Jamie Edwards

Chief Tester

Other Titles: Just a guy who makes website stuff
Office: UNC215
Phone: 250.807.8406
Email: jamie.edwards@ubc.ca


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KAREN RAGOONADEN HAS EMBODIED EXCELLENCE IN TEACHING — and her students have noticed her mastery of the craft. In 2020, one of her graduate students nominated her for the Teaching Excellence and Innovation Award.

“Excellence in teaching cannot be taught,” reads her nomination letter. “Dr. Ragoonaden developed her mastery based on theory, awareness and feedback. Her successes are attributable to her hard work, persistence and dedication.” Ragoonaden went on to receive the 2020 award, which recognized her dedication to making a significant impact on the culture of teaching and learning.

Ragoonaden would be the first to say that teaching is one of the most rewarding professions to pursue — but it takes a lot of time and effort.

“Our words and actions as teachers shape our students’ minds and hearts. This is a heavy responsibility,” she explains.

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Coming from a family of teachers, it was almost no surprise when Ragoonaden began her teaching career early in life. At 19, she taught private adult French lessons part-time while attending university.

“I really enjoyed it and decided I wanted to teach in the public-school system,” she explains. “Following my undergraduate degree, for five years I taught French immersion middle and high school students social sciences, theatre and English. I loved it.”

As Ragoonaden reflects on her time teaching in Montréal and in Winnipeg public schools, she shares a story that resembles the tale of David and Goliath.

“This group of grade 11 kids — they weren’t a traditional academic group,” she says with a smile. “So I was exploring different ways to engage them in course content and community building with the aim of graduating in Grade 12.”

Ragoonaden recalled an annual drama competition she participated in during her high school years. Thinking back on that time fondly, she decided to try to use the competition to engage and motivate her students during their theatre class.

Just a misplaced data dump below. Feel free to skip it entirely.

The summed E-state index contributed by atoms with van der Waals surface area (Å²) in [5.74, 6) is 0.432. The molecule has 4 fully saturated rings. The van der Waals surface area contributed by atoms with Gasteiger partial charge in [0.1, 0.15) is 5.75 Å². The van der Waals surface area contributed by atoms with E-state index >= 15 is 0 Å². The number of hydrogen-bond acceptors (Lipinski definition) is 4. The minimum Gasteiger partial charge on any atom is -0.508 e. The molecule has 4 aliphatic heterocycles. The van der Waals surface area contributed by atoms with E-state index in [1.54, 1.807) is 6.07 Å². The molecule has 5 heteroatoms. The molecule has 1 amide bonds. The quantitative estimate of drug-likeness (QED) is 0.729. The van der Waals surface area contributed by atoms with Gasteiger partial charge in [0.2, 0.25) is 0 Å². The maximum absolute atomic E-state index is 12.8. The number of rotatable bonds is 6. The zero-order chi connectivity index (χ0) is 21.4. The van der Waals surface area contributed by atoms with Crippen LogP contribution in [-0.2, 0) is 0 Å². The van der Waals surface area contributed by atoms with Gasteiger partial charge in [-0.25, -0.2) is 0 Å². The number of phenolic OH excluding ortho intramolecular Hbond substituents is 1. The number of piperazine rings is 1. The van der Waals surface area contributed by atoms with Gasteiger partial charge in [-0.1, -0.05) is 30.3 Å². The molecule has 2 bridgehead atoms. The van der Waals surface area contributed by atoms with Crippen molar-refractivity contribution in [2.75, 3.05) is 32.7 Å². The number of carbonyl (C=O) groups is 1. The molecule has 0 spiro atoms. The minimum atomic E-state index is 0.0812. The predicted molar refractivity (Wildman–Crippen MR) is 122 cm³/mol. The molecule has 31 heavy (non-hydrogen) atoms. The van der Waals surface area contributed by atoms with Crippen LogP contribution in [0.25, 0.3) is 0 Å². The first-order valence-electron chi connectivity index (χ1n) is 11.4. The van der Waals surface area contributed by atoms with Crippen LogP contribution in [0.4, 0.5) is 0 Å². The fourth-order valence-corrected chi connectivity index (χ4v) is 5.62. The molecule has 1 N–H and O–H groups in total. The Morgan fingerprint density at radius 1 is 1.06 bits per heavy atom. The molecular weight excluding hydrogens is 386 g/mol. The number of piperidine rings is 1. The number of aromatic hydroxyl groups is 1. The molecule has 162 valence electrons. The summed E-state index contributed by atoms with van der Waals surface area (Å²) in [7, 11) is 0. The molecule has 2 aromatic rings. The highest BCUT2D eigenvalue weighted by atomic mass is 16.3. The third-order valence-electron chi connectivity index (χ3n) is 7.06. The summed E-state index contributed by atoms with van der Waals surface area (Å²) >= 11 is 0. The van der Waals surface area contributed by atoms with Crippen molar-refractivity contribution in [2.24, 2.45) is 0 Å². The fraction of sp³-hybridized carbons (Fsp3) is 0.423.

“We developed and wrote a play together. We made costumes. We practised! And finally, we went to the drama competition and they won! It just meant so much to that group because they hadn’t always felt successful in the traditional academic route.”

Ragoonaden credits her own early experiences of being an outsider as the reason she’s able to relate to students. Her family moved often while growing up — living in England, Ireland, Mauritius and Canada. Her parents were committed to giving her and her brother as many opportunities as possible.

“My father was Mauritian of Indian descent and my mother is Irish. I was born in England, but it was very challenging for my bi-cultural parents to live there,” says Ragoonaden. “Even as a young child I could feel racially-charged tensions in the UK.”

Ragoonaden enjoyed her time teaching in public schools, but it wasn’t long into her teaching career that she felt the pull to attend graduate school.

“My father was a history professor and he always said that for us to be truly independent and autonomous, to fight against prejudice and discrimination, my brother and I needed an education,” explains Ragoonaden. “For my family, education was a way to attain economic and social mobility. I realized if I really wanted to make a change, I would have to pursue graduate work.”


At the University of Manitoba, Ragoonaden completed her master’s thesis in eighteenth century French Literature. Her thesis focused on ‘Paul et Virginie’ by Bernardin de Saint-Pierre; set in Mauritius, the novel depicts an interracial love story between an African man and a French woman.

“It was one of the first novels in French literature that involved an interracial couple,” says Ragoonaden. “The island had been uninhabited until Dutch, French and British explorers opened up sea-faring trade routes and developed sugar cane plantations. To work the plantations, indentured labourers from India, China and Africa were brought over.”

The novel had deeper connections for Ragoonaden, though. Her great-grandfather immigrated to the island from Southern India.

Following her master’s degree, Ragoonaden naturally fell into pursuing her doctorate. She attended the University of Montreal for her PhD in education; her research focused on online collaborative teaching and learning.

“An overarching aspect of my research focused on equitable online practices for marginalized French language populations. This included developing policies and pathways to ensure that higher education is available and accessible to all,” says Ragoonaden. “We were looking at the French language supports that are in place for adult populations in challenging contexts.”

Karen Ragoonaden speaking to a classroom

While working on her PhD, Ragoonaden received a sizable research grant from Fonds formation chercheurs et aide recherche (FCAR). The grant meant a return to l’Université de Saint-Boniface to work with Dr. André Samson, where their research focused on supporting francophone women as they accessed the necessary competencies and qualifications to enter the workforce.